To mitigate this from occurring, have the buyer meet at your bank. There, they can verify if the payment is legit. To add legitimacy to the transaction, you should request the buyer's name, address and phone number. If they are unwilling to give these details, it signifies they might be trying to scam you.

Sellers Who Are Out of Town

If you are looking to buy a car, you might come across ads where there's an unbelievable price for a good model. When you contact the buyer, they might have some story such as they can't meet locally due to family issues, but if you wire them the money for the car they will release the ownership rights to you. There are two red flags with this situation.

First, if a deal is too good to be true, chances are it's a scam. To demonstrate, if someone is selling a vehicle for thousands under its Blue Book Value there is obviously something awry with the situation. Two, if they cannot meet you in person, yet they want you to wire the money, what guarantee do you have they will give you the car once you make payment?

Sometimes, scammers are privy to buyers' concerns, so they will try to allay your fears by offering you to send payment to an escrow service. The problem is many thieves have become adept at setting up sites that mirror escrow services, so when you send the payment it doesn't go to a legit servicer, it goes to a fake one the seller set up. Therefore, it is best to proceed with caution as it concerns buying a car from an out of town own seller.

3. Rental Scams for Apartments and Homes

Craigslist can be an excellent place to find a good home or apartment to rent. However, there are many scammers out there who want to take advantage of you, so separating the legit landlords from the phonies requires you to be on alert. These are the common scams people try to pull:

The Over-Paying Renter

How this works is say you are wanting to rent out a room or one of your apartments or homes. You'll receive an email from someone out of the country, who says they want the place and they can mail you a check. The only problem being is when you receive the check in the mail, it is normally for some random amount that often exceeds what you asked for in rent. Then, you'll receive a follow-up email from them saying they realized they overpaid and that it's placed them in a financial bind, so they'll ask you to wire the extra funds back to them.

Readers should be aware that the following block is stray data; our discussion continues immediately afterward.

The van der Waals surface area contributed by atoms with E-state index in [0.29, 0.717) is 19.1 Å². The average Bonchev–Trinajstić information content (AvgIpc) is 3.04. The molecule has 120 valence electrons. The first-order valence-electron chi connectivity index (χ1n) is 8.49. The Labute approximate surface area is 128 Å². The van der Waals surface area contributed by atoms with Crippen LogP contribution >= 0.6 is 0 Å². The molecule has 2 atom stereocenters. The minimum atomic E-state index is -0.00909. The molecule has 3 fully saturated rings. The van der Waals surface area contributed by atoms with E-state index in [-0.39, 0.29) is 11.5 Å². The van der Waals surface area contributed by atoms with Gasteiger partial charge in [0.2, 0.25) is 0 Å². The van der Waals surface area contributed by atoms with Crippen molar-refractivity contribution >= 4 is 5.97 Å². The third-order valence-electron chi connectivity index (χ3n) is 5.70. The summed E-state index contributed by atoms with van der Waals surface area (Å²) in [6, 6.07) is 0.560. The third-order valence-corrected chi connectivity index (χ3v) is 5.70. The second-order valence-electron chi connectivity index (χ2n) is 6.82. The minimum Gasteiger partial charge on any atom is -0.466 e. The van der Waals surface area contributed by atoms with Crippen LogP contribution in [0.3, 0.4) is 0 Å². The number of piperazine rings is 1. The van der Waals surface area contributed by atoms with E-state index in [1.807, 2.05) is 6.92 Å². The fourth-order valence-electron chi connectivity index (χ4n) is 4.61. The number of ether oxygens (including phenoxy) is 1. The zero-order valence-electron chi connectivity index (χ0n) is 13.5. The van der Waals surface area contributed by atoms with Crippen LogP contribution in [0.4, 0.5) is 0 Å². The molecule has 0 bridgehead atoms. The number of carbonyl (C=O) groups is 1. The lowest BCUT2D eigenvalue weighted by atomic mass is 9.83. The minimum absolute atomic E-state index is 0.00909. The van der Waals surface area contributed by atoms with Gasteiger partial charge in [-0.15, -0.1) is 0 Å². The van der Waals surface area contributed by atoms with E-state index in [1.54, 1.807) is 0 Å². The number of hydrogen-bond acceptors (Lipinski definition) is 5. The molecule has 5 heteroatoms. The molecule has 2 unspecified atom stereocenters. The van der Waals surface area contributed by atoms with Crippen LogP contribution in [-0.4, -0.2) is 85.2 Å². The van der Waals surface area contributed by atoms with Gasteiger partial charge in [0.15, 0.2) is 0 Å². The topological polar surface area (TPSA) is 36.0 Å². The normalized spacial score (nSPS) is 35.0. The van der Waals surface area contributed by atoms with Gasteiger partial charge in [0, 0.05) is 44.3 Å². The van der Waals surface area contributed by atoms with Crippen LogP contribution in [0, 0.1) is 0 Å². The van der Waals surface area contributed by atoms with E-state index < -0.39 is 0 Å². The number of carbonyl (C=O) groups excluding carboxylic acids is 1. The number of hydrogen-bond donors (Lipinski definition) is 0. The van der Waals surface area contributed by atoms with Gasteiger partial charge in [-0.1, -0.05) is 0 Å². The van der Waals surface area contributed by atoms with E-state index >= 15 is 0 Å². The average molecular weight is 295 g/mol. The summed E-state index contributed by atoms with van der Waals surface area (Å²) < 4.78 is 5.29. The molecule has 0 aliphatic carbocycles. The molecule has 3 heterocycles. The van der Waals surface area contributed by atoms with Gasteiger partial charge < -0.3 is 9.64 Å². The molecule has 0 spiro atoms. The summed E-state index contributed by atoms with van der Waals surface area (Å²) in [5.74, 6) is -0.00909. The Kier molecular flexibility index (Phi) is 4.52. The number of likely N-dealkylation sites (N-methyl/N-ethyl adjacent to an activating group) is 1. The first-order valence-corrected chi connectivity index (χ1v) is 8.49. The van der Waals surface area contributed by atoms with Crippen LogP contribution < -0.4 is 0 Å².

This, obviously, is a big red flag. What the scammers hope you don't see is the check is bad. So, if you send the excess funds back, they make money while you lose money when the bank returns the check. If someone responds to your ad and tries this play, you know it isn't legit.

The Hidden Gem

Say you are looking for a place to rent and come across this beautiful house that is much less than market prices dictate. The ad comes with a bunch of pictures, touting its quality and desirable location. All you need to make this yours is a security deposit, which often is the first and last month of rent. On a whim, you decide to do it, and then the landlord leaves town, scamming as many people as he or she can before doing so.

To prevent this from occurring, you can contact the property management company to see if the person owns the condo or apartment. Concerning homes, you can search property records. If names don't check out with the records, then you know it's a scam.

Another way you can protect yourself if by Googling the name of the owner or the address of the place you want to rent. Often, if others have been scammed, you are likely to find this information online.

Lastly, if the landlord doesn't request a rental application or doesn't conduct a background check that should draw concerns. Reputable landlords want to protect themselves in the event a tenant causes damage to the property or doesn't fulfill the rental obligations. Therefore, if you find a place and the landlord doesn't require an application that should serve as a warning sign they might not be legit.

4. Employment Scams